Ollantaytambo: Inca Fortress

We approached Ollantaytambo as the Urubamba River valley began to narrow into a steep gorge, the same approach that Hernando Pizarro and his forces used leading up to the battle of Ollantaytambo in January of 1537. Our taxi climbed the steep, stone-paved road up to the town and we rolled along the bumpy main street. While passing stone walls and buildings, about half way through the town, we caught a glimpse of the Ollantaytambo fortress high above town. In an instant we understood why the Spaniards had so much trouble taking this town

Back in the 16th century, the town was defended by Manco Inca, who at 17 was installed as a puppet ruler by the Spanish and later ended his collaboration and led the Incas against the Spaniards. He fled to Ollantaytambo after losing Saqsaywaman in Cusco but he had his soldiers ready for Pizzaro. When the Spaniards arrived they were greeted by arrows and stones hurled from high above. Pedro Pizarro, the cousin of Francisco Pizarro and a chronicler of the Conquest, writes that they “hurled down so many boulders and fired so many [slingshot] stones and arrows that even had there been many more of us Spaniards than there were, they would have killed us all.” Despite this, the fighting continued with Manco Inca’s troops continuing to hold the fortress. Later in the day, things got interesting. Kim MacQuarrie, in his book “The Last Days of the Incas,” writes, “As the two forces grappled with each other, the Spaniards suddenly noticed that the plain they were fighting on had mysteriously begun to flood with water. Manco Inca, it turned out, had devised a secret weapon and had chosen this precise moment to unleash it. Along the nearby Patacancha River, which emptied into the Yucay, Inca engineers had built a series of canals. Manco had now given the signal to open them, flooding the only plain upon which the Spanish horsemen could maneuver.” This stratagem changed the course of the battle and the Spanish began their retreat back to Cusco. The victory was short-lived as the Spaniards soon returned with a much larger cavalry, took Ollantaytambo, and Manco Inca retreated to the last Inca stronghold of Vilcabamba.

The fortress itself sits high above Ollantaytambo and is visible from pretty much everywhere in town. The five of us checked into our hotel, cleaned up and went out to explore the city. Ollantaytambo sits at the intersection of the Patacancha and Urubamba River valleys, 45 miles northeast of Cusco and 30 miles east of Machu Picchu. The town reminds me of remote villages in central Nepal’s Annapurna Range, except for the large tourist buses driving though the only street (it is the jumping off point for Machu Picchu). Ollantaytambo is one of the best surviving examples of Inca town planning and because it dates from the 15th century, it has some of the oldest continuously occupied dwellings in the Americas. The layout of the town is the shape of a corn cob with four longitudinal streets crossed by seven parallel streets, with a plaza in the center of town. We meandered past Inca walls with massive, smooth, rough-hewn boulders, many of them between two and three feet in length and width. The side streets were meticulously paved with stones set perfectly in place and drainage channels running down the middle. The calming sound of water could be heard down many of the streets; several had channels of rushing water running alongside the buildings’ stone walls. We found a spot for dinner at a café perched above the Patacancha River where I devoured a delicious alpaca steak.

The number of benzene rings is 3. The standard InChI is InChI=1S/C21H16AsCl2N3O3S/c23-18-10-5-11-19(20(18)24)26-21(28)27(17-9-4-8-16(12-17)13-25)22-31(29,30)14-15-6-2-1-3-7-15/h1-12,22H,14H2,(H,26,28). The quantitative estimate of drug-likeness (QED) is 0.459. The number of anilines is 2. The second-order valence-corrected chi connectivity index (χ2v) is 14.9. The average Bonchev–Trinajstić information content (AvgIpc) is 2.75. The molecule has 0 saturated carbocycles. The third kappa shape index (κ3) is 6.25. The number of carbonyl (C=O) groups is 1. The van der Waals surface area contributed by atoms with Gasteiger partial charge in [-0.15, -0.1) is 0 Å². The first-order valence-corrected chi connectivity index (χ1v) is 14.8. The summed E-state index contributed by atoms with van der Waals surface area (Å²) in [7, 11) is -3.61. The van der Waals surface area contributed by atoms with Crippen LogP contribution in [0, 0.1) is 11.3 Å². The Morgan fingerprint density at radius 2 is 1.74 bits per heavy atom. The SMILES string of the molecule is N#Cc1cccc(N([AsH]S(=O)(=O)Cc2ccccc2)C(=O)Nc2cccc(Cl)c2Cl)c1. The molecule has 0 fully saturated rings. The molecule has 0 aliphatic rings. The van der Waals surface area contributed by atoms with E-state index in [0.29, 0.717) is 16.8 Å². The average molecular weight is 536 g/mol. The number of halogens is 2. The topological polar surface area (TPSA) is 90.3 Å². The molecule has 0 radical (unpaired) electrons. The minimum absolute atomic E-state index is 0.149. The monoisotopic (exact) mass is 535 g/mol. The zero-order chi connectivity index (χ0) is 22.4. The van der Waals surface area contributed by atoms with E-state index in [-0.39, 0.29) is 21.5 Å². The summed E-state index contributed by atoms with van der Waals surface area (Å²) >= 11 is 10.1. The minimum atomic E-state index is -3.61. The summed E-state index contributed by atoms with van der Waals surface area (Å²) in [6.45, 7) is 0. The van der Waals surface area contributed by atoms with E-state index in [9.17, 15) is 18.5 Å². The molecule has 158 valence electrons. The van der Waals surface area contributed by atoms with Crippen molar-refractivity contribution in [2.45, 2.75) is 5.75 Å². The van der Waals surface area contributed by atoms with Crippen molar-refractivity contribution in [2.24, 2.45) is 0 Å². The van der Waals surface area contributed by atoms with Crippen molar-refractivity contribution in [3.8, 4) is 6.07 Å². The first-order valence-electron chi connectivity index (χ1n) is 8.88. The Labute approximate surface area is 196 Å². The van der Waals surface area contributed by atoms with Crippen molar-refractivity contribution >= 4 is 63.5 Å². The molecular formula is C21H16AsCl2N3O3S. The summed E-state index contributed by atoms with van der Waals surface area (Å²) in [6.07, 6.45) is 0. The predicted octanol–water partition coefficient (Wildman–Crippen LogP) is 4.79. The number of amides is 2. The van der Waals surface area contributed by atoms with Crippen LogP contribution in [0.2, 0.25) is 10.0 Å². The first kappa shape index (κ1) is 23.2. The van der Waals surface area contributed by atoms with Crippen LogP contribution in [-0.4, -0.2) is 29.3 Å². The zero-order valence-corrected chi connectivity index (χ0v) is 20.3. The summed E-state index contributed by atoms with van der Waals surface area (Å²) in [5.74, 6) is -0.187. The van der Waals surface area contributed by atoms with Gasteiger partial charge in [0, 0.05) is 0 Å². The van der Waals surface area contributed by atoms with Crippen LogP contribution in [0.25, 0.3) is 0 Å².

The next morning we got up early to visit the ruins. Just before the entrance, we passed a grouping of vendor stalls that were, by my reckoning, on the same plain that Manco Inca had flooded almost 500 years earlier. We entered the site and climbed up the steep terraces to get a view of the town and valleys. Across the Patacancha River, high up the mountain were qollqa, or grain storehouses. The qollqa were at high altitudes where the wind and lower temperatures extended the life of the grain inside. Our guide showed us some intricate stonework and gave us a thorough tour of the ceremonial center. The highlight for us was just standing at the top of the fortress, looking down and imagining rolling boulder after boulder at 30,000 enemy troops. After an hour and a half in the hot sun, we made our way down to the plain below the fortress, where we stopped so I could buy a T-shirt. Just as the Spaniards were tripped up by Manco Inca, on this very same plain we were waylaid by a T-shirt vendor.

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